In early Fall 2011, Evan Blondell and Chris Carl, both second year MLA students, created a unique sculpture garden from an under-utilized site in downtown Urbana, Illinois. Entitled “The Boneyard/Saline: The Aesthetics of Engagement,” this project (now dismantled) encouraged people to recognize past and potential transformations hidden in a former auto repair shop by “looking at the margins” (i.e. oft-overlooked objects or spaces) of the site.
Initially, when Blondell and Carl applied for an “Envision 365 Grant” from the Public Arts Commission of the City of Urbana, they conceived of creating a new kind of garden. “Envison” grants are offered annually for projects that enrich people’s lives through engagement with the arts. Successful applicants are notified of their award in March and have one year to complete their project. So, after receiving the grant in March 2011, these two designers wasted no time in beginning their project.
Equipped with an old canoe (the Lincoln) that they had fished out of the creek itself, Blondell and Carl explored the Saline and Boneyard Creeks looking for materials, and documenting various elements they found along the way. During the eleven-mile trip along the Saline creek from Urbana to St. Joseph, the pair discovered no less than 57 shopping carts lodged in the banks. They realized they could use these “marginal” materials for their installation (pictured here). Reinforced with a second canoe (the Scan), it took several more weeks for them to rescue the carts from their hiding places.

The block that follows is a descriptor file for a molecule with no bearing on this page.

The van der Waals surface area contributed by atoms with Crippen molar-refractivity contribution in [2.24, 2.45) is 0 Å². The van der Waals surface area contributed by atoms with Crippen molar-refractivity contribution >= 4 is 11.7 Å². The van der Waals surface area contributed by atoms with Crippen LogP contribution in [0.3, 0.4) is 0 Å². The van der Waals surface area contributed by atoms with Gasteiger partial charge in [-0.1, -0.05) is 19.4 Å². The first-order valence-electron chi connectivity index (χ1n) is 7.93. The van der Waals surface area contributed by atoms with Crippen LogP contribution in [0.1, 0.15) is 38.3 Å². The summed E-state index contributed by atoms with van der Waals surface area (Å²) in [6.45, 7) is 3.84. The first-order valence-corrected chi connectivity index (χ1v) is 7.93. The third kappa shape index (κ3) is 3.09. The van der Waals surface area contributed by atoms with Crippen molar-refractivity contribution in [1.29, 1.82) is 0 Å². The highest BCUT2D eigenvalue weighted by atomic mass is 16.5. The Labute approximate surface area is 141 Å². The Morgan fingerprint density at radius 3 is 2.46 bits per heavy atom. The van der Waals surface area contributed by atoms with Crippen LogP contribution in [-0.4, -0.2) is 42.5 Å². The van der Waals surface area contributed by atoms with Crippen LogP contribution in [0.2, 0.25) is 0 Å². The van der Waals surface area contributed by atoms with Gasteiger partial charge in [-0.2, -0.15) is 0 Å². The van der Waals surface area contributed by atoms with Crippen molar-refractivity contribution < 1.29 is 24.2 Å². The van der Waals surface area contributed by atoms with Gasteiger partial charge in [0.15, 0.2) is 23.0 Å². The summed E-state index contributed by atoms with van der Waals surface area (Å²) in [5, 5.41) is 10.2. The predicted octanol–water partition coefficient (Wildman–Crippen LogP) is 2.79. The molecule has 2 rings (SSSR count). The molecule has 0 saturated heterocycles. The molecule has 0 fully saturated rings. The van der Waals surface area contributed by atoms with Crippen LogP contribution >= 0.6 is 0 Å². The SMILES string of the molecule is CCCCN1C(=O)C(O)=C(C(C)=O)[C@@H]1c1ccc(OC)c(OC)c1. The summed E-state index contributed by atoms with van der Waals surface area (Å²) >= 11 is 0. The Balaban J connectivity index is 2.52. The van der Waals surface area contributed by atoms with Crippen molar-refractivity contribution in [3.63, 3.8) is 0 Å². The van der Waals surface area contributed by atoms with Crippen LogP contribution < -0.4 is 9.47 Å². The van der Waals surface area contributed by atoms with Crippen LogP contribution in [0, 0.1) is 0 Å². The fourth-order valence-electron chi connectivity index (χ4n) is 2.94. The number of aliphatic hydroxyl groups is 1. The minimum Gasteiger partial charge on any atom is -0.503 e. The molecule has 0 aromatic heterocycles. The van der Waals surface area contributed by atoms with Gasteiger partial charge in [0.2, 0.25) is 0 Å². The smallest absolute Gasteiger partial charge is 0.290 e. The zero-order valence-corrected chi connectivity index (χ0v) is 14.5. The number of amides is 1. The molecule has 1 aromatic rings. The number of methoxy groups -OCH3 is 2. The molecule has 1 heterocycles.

The design phase of the project began when an exhibition space was secured in downtown Urbana, in the narrow fork between Main and Springfield Streets. Formerly the Flat Iron Building (destroyed in a 1940s-era fire), the site now houses Allman’s Auto Repair shop (closed). Blondell and Carl chose the site based on its close connections to the creek itself, because “[Allman's] was created by relocating the Boneyard [Creek] 500 ft. north to its current course thus creating viable pieces of real estate on which to build the Flat Iron Building.” The site thus offers an “interesting subtext as it represents the human necessity and drive to manipulate the environment for practical as well as aesthetic reasons.”
Installation of Blondell and Carl’s “sculpture garden” opened on August 26th and 27th during the City’s annual Sweet Corn Festival. The exhibition utilized both the interior and exterior areas of the former auto repair shop. Inside the shop, a video projection system displayed images recorded during repeated explorations of the creek. Both canoes (used to navigate the creeks and collect materials) were placed in front of the projection screen, along with plaster casts of what might be described as mortar shell casings (also discovered embedded in the creekside). A thin slit, indicating the creek’s alignment, was cut into white vinyl sheeting covering the building’s façade —permitting, and yet limiting, visual access to the interior vignettes. Meanwhile, outside the building, a unique sculpture garden had been created. Shopping carts rescued from the creeks were constructed into six gabion-basket-like structures filled with soil, rock and plants, suggesting the shopping carts’ role in stabilizing the banks of the creek.
Although the video projection played for only the weekend of the exhibition’s opening, the garden was maintained for several months and only dismantled in late Fall, 2011. For more detailed information on the project, visit the artists’ blog and read about their process from beginning to end: http://boneyard-saline.blogspot.com/